The idea of “fake news” and how to tell it from the real thing has gotten scads of attention lately, so St. Cloud web users are entitled to be more skeptical than usual of news items. Last week, there was one of those “come hither” headlines you run across on the web—but with a byline from The Washington Post, it looked like it would contain actual news.

Sure enough, this one was for real: “How to Spot a Housing Rental Scam.” Housing rental scams aren’t totally unknown in Minnesota—so dispatches about how to spot any new kind of St. Cloud housing rental funny business figured to be worth checking into. It turns out that the article originated in the Washington Post for a good reason: it centered on a surge in housing rental rip-offs being attempted right now in the nation’s capital.

It seems that every change in Administration causes a real estate upheaval in D.C. Literally thousands of out-of-towners have been looking for short-term living quarters during the changing of the political guard. Many plan on having more time to find permanent living arrangements once they’ve adjusted to their new situations—so a quick temporary fix is called for. It isn’t just the headline cabinet heads and their assistants who may suddenly be looking for digs near Pennsylvania Avenue, Capitol Hill, or Foggy Bottom: lots of temps on short-term contracts are piling into town, too.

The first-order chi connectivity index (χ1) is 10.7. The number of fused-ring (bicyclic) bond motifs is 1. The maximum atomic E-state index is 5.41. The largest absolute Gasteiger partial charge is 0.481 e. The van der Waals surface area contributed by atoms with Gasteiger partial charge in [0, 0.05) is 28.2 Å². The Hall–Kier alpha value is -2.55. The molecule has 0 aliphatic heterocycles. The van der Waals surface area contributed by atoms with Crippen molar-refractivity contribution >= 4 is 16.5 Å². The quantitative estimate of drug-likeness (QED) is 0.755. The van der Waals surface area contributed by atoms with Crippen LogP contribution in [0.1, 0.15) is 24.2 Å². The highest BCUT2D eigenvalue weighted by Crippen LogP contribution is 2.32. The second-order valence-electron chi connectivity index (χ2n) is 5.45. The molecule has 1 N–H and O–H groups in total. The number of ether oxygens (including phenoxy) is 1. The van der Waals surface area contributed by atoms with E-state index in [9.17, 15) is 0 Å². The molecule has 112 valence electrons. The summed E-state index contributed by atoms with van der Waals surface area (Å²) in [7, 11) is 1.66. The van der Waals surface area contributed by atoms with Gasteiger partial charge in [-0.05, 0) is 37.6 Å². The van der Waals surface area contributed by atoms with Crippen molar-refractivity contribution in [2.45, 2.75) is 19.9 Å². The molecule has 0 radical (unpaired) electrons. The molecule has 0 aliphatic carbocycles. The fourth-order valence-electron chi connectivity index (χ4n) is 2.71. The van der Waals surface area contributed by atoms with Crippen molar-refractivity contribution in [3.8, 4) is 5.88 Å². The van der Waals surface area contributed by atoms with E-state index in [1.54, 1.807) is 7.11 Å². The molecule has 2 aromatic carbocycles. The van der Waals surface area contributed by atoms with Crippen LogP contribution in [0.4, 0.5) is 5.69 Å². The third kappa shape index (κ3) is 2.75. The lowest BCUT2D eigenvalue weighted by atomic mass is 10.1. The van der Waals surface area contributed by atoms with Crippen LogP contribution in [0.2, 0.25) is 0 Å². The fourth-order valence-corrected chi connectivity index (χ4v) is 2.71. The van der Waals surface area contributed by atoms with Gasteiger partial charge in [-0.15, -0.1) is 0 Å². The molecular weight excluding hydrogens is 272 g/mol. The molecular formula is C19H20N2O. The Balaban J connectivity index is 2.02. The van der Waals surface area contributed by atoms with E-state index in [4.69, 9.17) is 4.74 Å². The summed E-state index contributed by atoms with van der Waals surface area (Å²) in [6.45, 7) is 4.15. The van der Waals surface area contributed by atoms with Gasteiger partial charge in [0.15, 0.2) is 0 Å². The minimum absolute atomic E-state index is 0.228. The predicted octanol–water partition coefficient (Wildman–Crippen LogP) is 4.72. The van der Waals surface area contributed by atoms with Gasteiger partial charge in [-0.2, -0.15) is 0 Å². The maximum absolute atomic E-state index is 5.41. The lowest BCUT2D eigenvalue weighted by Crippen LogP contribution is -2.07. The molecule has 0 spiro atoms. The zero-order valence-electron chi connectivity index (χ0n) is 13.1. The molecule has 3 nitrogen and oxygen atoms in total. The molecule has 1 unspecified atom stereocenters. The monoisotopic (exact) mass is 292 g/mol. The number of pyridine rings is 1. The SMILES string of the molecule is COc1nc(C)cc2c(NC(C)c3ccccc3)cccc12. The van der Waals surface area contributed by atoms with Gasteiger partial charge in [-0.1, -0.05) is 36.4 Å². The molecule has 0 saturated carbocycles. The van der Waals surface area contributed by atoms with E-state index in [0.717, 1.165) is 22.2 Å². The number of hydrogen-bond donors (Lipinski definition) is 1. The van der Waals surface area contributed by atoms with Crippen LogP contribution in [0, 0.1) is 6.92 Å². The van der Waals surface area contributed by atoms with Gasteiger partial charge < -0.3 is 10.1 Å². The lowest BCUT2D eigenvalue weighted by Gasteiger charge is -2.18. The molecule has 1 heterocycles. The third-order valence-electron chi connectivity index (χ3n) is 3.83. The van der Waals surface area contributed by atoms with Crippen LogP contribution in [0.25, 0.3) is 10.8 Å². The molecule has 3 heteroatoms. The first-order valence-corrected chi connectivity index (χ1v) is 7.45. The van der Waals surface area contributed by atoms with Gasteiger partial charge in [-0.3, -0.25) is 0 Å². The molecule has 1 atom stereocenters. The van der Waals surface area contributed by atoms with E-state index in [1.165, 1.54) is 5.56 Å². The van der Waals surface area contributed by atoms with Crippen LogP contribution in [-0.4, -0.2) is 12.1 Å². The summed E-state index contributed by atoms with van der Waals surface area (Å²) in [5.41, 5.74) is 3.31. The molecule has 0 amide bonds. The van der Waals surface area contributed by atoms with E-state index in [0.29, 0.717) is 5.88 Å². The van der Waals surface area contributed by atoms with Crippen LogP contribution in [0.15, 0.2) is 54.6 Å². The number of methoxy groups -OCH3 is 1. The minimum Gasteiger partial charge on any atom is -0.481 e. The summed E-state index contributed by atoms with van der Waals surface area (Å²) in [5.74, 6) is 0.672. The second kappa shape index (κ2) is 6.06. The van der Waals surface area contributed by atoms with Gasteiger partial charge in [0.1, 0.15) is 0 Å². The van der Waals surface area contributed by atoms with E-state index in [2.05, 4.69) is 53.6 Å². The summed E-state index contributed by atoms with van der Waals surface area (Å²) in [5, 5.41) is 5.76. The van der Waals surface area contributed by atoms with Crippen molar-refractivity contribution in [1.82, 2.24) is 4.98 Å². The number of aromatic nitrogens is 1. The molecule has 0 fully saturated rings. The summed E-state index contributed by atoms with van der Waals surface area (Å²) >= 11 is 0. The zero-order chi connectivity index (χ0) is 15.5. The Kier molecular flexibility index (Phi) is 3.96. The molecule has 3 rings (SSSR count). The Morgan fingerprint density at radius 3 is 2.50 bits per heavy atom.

Since they aren’t familiar with rental stock and prices in the area (a situation familiar to some St. Cloud newcomers), they become prime targets for scamsters lying in wait. The hoped-for payoff is a nice fat security-plus-rental deposit meant to secure one of the coveted furnished apartments in the right area.

The downside for the would-be renter is that the hokum artists have no connection with the actual apartment being offered. They advertise with pictures and detailed descriptions (the pictures can be from real D.C. apartments at different addresses). For out-of-towners in a hurry and too occupied with affairs of state to sweat the details, the result can be a crater in their checkbook and no place to put their belongings once they arrive in Washington.

This might seem like a brazen move, but for accomplished crooks, knowing exactly how to vanish after receiving a mailed-in money order or bank account information is a basic skill.

What’s the solution for someone seeking to reserve a housing rental in St. Cloud when circumstances make it impossible to visit in advance? Zillow says that a request for payment via Western Union, Moneygram or prepaid credit card is one definite red flag. Others are a failure to disclose the street address—or a price that seems too good to be true (although the current batch of Washington crooks may be onto that, setting prices just below market). The ultimate answer—which applies to St. Cloud housing rentals as well, is to ask a lot of questions (anathema to most scam artists). Better yet, if you have a trusted friend in the area, asking him or her to take a look at the property in advance should uncover any funny business.

We aren’t hosting momentous government changes at the moment, but for St. Cloud real estate matters of all stripes, knowing that you are dealing with a trusted and experienced real estate professional is the surest way to rest assured no funny business is at hand. A call to my office is all it takes!